The following are excerpts from an interview by Osama bin Laden's former mufti Saudi cleric Musa Al-Qarni. The interview aired on Dubai TV, on March 18, 2006. It is followed by other appearances by Musa Al-Qarni on Iqra TV.
TO VIEW THIS CLIP: http://memritv.org/clip/en/1082.htm .
Musa Al-Qarni: "The concept of jihad is a matter of faith and Islamic religious law, which lives in the mind of every Muslim on the face of this earth. The religious education we receive through our schools, through our religious jurisprudence, our thinking, and our tradition - jihad is part of this."
"When we used to read the books about the laws of jihad, the laws about raids, and the laws about prisoners - at a time when the nation was not in a state of jihad, but in a state of feebleness, apathy, and subordination - we used to think that reading the books on jihad was a kind of entertainment, and that jihad was a thing of the past. We used to study the laws of jihad as if it were an issue of history, not of reality."
"Nobody even imagined that there could ever be jihad. Then the Islamic jihad in Afghanistan began. It began with the Russian attack on Afghanistan, the deportation of its people, the killing of its woman and children, the changing of its regime, the implementation of Communist ideology in it, the eradication of all the Islamic characteristics, even though, as everybody knows, Afghanistan is considered a very conservative country."
"This rise of Communism... In addition, the Arabian Peninsula - Saudi Arabia, the Gulf countries, etc. - was suffering, even before the jihad in Afghanistan, from the rise of Nasserism, which was supported by Russia. Everyone knows about the conflict in Yemen and elsewhere. People were completely driven to fight the Communist ideology.
"Here in Saudi Arabia, we were fighting a cultural war against the heretic Communist ideology in our universities, our schools, and so on. When the jihad in Afghanistan began, the social and ideological background was ripe for the Saudi youth to go [to Afghanistan]..."
Interviewer: "There was incitement from the pulpits and in the universities in Saudi Arabia."
Musa Al-Qarni: "Of course. At that time..."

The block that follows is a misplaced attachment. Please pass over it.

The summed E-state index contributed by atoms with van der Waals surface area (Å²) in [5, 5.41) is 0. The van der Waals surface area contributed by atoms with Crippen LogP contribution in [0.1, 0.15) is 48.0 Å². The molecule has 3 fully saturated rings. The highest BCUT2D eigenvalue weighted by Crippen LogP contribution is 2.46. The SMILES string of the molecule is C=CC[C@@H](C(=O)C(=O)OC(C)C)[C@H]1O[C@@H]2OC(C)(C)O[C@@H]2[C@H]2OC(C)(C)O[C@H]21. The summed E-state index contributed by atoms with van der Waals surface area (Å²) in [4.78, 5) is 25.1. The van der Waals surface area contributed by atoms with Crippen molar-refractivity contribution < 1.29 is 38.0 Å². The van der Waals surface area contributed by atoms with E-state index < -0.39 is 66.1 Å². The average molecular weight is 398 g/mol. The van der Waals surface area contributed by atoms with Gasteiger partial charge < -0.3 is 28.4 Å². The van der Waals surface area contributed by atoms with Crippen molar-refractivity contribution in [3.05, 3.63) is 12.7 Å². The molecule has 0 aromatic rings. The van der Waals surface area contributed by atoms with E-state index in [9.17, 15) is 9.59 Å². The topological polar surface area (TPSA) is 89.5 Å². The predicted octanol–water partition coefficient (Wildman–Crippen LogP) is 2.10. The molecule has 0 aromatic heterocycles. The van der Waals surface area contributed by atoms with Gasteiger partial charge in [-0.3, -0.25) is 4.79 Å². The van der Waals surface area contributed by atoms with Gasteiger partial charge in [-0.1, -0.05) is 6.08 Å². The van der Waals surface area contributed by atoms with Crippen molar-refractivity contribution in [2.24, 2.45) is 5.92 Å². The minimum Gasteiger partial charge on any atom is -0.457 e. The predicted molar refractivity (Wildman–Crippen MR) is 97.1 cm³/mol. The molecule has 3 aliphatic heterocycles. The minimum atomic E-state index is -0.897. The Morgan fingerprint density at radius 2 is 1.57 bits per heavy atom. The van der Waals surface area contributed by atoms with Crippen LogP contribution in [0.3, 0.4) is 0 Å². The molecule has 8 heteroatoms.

Interviewer: "You reached Afghanistan during that period. The young men you met back then - how old were the people who went to join the Afghan mujahideen?"
Musa Al-Qarni: "Most of them were between 15 and 25 years old."
"At no point in his life was Osama an ordinary man. That is something we must acknowledge."
"He came from one of the richest families throughout the Gulf countries, a family known for its ties with the political regime here in Saudi Arabia, because of its construction projects and so on. In addition, he took with him [to Afghanistan] financial support. He brought his own money and the money of his family, and he also used his social influence here, as a preacher for jihad for the sake of Allah, to collect contributions. In addition, he had exceptional ties with the decision-makers, and with society as a whole here."
Interviewer: "I am asking about Afghanistan."
Musa Al-Qarni: "He was prominent there."
"Here in Saudi Arabia, the young men who were about to go to Afghanistan, would undergo mental and psychological preparation. They would be included in a group of people who would go together.
"Let me give you an example. Now that jihad has become a 'crime,' some people may be surprised by what I am about to say: At the Jedda airport there was a group of mujahideen whose job was to welcome those who arrived on their way to Pakistan. There were also offices in Jedda that would buy discount tickets for the people going to Afghanistan."
"His ambition to wage jihad preceded the war in Afghanistan. I have mentioned this in the past. Even as a young man Osama bin Laden had the ambition to wage jihad. I have mentioned in several interviews, and it is a well known fact that when there were problems in Syria between the Syrian regime and the Muslim Brotherhood - and this was known throughout the world - Osama thought of going to Syria to join the jihad of the Muslims there. The spirit of jihad was deep in the soul of Osama bin Laden."
Interviewer: "You used to be his mufti, his advisor on Islamic law?"
Musa Al-Qarni: "Perhaps he considered me something of the sort, but I..."
Interviewer: "Did the others also view you this way?"
Musa Al-Qarni: "Look, brother Daud, I am not looking for titles for myself. But let me tell you, my relations with Osama... He would definitely consult with me on matters of Islamic religious rulings."
Interviewer: "You didn't participate in the battles of jihad?"
Musa Al-Qarni: "Of course I did."
Interviewer: "Did you fight?"
Musa Al-Qarni: "I participated in several battles. I fought together with Sheik Abdallah 'Azzam and with Osama bin Laden..."
Interviewer: "Did Osama bin Laden play any military role? Did he participate in battles on a regular basis or was his role primarily one of funding, guidance, and command?"